BENTONVILLE, Ark. -- In what he called "a very rapid ramp-up," Bill Simon, president and CEO of Walmart U.S., said Wal-Mart Stores Inc. plans for smaller-format locations to account for 40% of its new store openings in the next fiscal year.
Speaking at the Raymond James 34th Annual Institutional Investors Conference on March 5, Simon detailed a strategy of "evolving [the company's] real-estate portfolio to reach more customers." That means ramping up its presence with its Neighborhood Markets and Walmart Express locations.
Wal-Mart is planning 95 to 115 small-format stores for fiscal year 2014, which will account for 40% of new openings, Simon said. It added 76 small-format units in fiscal year 2013; traffic was up more than 2% every quarter in that period for Neighborhood Markets across all geographies. For the Walmart Express locations, the company reported double-digit positive comparable sales and positive traffic every quarter, with strong growth in prescription drugs.
By fiscal year 2016, the company predicts it will have 500 Neighborhood Markets across the country, representing more than $10 billion in sales.
"The idea is that we can expand our reach and deliver our 'everyday-low-price' [EDLP] promise to customers wherever they might be," Simon said.
He said that the smaller-formats "compete really well against multiple channels," naming drugstores, grocery stores and dollar stores. But he did not specifically mention convenience stores.
All of the Walmart Express stores and Neighborhood Markets have what the company calls Site to Store. It means that a customer can order something from Walmart.com and have it delivered to that smaller-format store. This creates, Simon said, "that endless aisle."
He cited sales figures from a Neighborhood Market in downtown Chicago: At certain times of the year, the store does 20% to 25% of its business through Walmart.com Site to Store.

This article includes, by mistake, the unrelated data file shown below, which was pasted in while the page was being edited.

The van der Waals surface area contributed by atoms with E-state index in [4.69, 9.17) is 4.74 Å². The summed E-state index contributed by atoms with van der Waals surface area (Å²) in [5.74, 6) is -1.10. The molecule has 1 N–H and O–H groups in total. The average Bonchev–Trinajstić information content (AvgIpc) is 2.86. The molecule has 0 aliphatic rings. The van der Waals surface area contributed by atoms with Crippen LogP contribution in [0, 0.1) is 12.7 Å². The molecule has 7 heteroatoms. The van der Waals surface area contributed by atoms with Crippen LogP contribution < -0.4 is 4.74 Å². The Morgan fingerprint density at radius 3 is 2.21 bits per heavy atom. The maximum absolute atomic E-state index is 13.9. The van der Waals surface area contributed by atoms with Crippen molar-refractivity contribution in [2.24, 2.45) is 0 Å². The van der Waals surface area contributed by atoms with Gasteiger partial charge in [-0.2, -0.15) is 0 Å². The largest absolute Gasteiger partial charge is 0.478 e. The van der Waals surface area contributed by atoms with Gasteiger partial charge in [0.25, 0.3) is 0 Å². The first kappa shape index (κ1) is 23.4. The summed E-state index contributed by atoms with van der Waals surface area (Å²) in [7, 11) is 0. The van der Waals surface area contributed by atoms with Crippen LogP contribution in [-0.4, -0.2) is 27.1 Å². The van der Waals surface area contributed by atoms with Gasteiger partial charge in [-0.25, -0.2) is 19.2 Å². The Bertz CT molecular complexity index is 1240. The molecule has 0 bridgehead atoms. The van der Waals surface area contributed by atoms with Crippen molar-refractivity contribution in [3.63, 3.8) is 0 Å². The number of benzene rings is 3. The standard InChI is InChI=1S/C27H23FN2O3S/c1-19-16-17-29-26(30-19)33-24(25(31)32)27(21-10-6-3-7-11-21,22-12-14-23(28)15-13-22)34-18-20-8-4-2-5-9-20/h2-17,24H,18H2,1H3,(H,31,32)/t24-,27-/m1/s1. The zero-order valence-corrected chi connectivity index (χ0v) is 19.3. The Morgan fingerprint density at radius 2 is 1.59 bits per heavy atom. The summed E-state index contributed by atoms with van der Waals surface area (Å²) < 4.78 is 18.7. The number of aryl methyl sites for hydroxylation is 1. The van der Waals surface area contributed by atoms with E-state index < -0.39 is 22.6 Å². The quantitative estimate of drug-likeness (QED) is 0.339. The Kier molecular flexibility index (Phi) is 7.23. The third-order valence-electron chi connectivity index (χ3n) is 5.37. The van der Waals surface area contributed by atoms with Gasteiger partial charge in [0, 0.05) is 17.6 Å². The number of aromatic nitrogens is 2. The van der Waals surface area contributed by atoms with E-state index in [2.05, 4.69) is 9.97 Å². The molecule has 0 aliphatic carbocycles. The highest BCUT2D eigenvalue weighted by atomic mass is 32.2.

"We can deliver price and assortment and fresh food and RX, and the Wal-Mart EDLP promise, and then give you anything that we can get online, in the store--that digital capability is a deal breaker," he said.
Wal-Mart is undergoing what it calls a "market density test" of its Walmart Express format in North Carolina. Ten of the stores there are less than 20,000 square feet; all of them include "localized products," pharmacies, financial services, fuel and Site to Store capabilities.
"What we're trying to understand here is what happens when you put a lot of these in close proximity," Simon said. "One of the things that we want to make sure that we don't do is put a 15,000-square-foot store where we should have put a 35,000-square-foot store."
Wal-Mart announced separately on Wednesday that a new Walmart Express location will open March 20 in Benson, N.C., about 20 miles south of the Raleigh-Durham area. The 12,000-square-foot store includes a pharmacy, along with general merchandise, grocery, dry goods, consumables, produce, dairy, meats and health and beauty care (HBC) and over-the-counter (OTC) items. It also will offer the free Site to Store service.
Bentonville, Ark.-based Wal-Mart Stores has more than 10,600 stores under 69 banners in 27 countries and e-commerce websites in 10 countries. Wal-Mart Stores' U.S. segment finished fiscal year 2013 with $275 billion in sales.
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